• Cold starts: The app launched from a crash or reboot.
  • Warm starts: The app is launched when it’s partially in memory.
  • Hot starts: The app is loaded while it’s still fully in memory.

With some variation, a cold start should take five seconds at most, a warm start two seconds, and a hot start a little over one second. Cold and warm starts happen in stages on both iOS and Android, and slowdowns can be caused by problems at any of the individual stages.

Also important: looking out for slow and frozen interactions. Unresponsive UI and jerky transitions or animations can wreck your user experience. This is typically quantified by looking at frame rates. Both Android and iOS device screens usually render at 60 frames per second (fps), though displays increasingly go up to 120 fps. At 60 fps, a frame has 16.67 milliseconds to render. If it takes longer, it’s a slow frame, and if it takes even longer (700 milliseconds to be exact) it’s typically considered frozen.

Apdex is a metric that teams increasingly use to consolidate different app stability and performance measures. It combines the kinds of signals covered above into a single score that captures just how pleasant or frustrating a given user session was.

Compare user behavior across releases and establish KPIs

Many teams start and end their release monitoring with a focus on stability and performance, but not every issue can be discovered with these kinds of metrics. Problems do not always manifest in such direct ways as crashes and slowdowns. New bugs and design changes can potentially significantly impact how users make their way around your app and whether or not they take the actions you want or expect them to take.

To get a complete look at app health, it’s important to measure how user behavior has changed—or not changed—compared to previous releases. And to make things actionable, you’ll want to establish certain expected values or KPIs that you can reference to identify and understand the severity of different customer pain points.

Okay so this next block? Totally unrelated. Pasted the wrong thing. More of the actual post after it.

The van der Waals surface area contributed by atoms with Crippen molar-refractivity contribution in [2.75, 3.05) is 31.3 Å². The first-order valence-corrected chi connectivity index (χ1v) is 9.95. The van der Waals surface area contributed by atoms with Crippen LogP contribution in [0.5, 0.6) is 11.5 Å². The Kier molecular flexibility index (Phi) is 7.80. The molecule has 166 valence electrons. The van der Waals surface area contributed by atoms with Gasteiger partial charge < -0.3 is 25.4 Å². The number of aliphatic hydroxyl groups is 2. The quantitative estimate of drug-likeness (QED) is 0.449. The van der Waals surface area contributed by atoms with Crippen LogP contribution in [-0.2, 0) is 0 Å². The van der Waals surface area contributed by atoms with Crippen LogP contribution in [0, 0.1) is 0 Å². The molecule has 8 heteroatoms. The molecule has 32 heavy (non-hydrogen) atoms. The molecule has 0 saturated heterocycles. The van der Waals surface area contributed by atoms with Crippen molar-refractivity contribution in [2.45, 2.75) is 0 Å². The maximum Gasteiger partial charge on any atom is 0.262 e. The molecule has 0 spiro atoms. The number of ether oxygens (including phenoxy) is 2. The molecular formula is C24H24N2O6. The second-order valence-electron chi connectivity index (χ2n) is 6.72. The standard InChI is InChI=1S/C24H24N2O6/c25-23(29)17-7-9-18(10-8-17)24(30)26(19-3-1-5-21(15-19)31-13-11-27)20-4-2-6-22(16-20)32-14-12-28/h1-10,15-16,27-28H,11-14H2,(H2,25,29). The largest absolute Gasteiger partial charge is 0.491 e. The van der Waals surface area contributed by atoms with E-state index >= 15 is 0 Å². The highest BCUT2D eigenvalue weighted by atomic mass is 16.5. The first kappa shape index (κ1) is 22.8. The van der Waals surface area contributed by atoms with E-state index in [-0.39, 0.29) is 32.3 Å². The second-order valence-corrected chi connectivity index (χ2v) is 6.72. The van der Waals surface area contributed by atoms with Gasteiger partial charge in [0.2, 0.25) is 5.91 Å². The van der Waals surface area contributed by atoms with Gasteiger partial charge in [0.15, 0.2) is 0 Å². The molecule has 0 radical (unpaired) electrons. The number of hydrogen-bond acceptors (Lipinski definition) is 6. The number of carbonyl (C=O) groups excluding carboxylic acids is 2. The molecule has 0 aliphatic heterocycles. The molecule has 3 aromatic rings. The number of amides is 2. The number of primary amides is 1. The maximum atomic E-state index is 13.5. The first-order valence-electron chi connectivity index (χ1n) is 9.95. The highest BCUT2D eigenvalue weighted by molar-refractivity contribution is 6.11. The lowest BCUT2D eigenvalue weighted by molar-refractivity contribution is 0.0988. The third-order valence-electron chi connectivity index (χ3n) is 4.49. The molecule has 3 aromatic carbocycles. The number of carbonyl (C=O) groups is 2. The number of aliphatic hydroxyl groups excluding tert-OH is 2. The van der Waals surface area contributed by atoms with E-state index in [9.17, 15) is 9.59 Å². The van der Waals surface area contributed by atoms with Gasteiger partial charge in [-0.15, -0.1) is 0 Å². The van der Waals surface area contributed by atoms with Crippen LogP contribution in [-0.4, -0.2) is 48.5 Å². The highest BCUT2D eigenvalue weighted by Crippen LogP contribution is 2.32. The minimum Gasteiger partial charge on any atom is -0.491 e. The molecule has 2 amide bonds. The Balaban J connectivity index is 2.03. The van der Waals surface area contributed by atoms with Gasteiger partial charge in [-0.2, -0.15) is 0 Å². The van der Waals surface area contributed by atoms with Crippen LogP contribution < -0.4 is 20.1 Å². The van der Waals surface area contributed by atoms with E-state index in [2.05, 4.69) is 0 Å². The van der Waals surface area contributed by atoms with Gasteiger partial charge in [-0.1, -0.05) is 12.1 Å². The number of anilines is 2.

You might consider a range of different measures of user behavior, and where you focus will depend a lot on what your app does and how it’s used. For ecommerce, you may care about the number of checkouts, dollar value spent, or the number of items added to a user’s cart. A streaming app might track the number of plays or completed plays per session. Apps of all kinds may look at sign-ups, sign-ins, subscriptions, screen views, “likes,” etc.

For each metric, consider the appropriate “dimension” or unit to measure. For some, it might be am amount per daily active user (DAU) or per session. For others, you’ll look at an average value (e.g., average cart dollar value) or perhaps some percentile value (e.g., P90 or P99). And for all of these, you actually might want to keep a closer eye on changes from one version to the next (a “delta” value) instead of just the absolute amount.

Because there are so many different ways to measure user behavior, and because the right user behavior to measure depends so much on your product, it can be difficult to monitor these kinds of metrics consistently and holistically as a team. This is especially true for bigger apps and bigger teams, where you’ll likely have separate “feature teams” caring about different parts of the product and, thus, different metrics at any given time. Try to avoid the fragmentation and confusion this can cause by standardizing tooling and tracking of user behavior as much as possible.

Just as you might define service level objectives (SLOs) around stability and performance metrics you monitor, look to do the same with KPIs around user behavior. These will enable your team to effectively monitor release health and know when issues deserve escalation or need an immediate fix. In addition to granular KPIs tied to the product that will evolve as the product does, you could also identify and monitor against higher-level KPIs tied to larger business goals.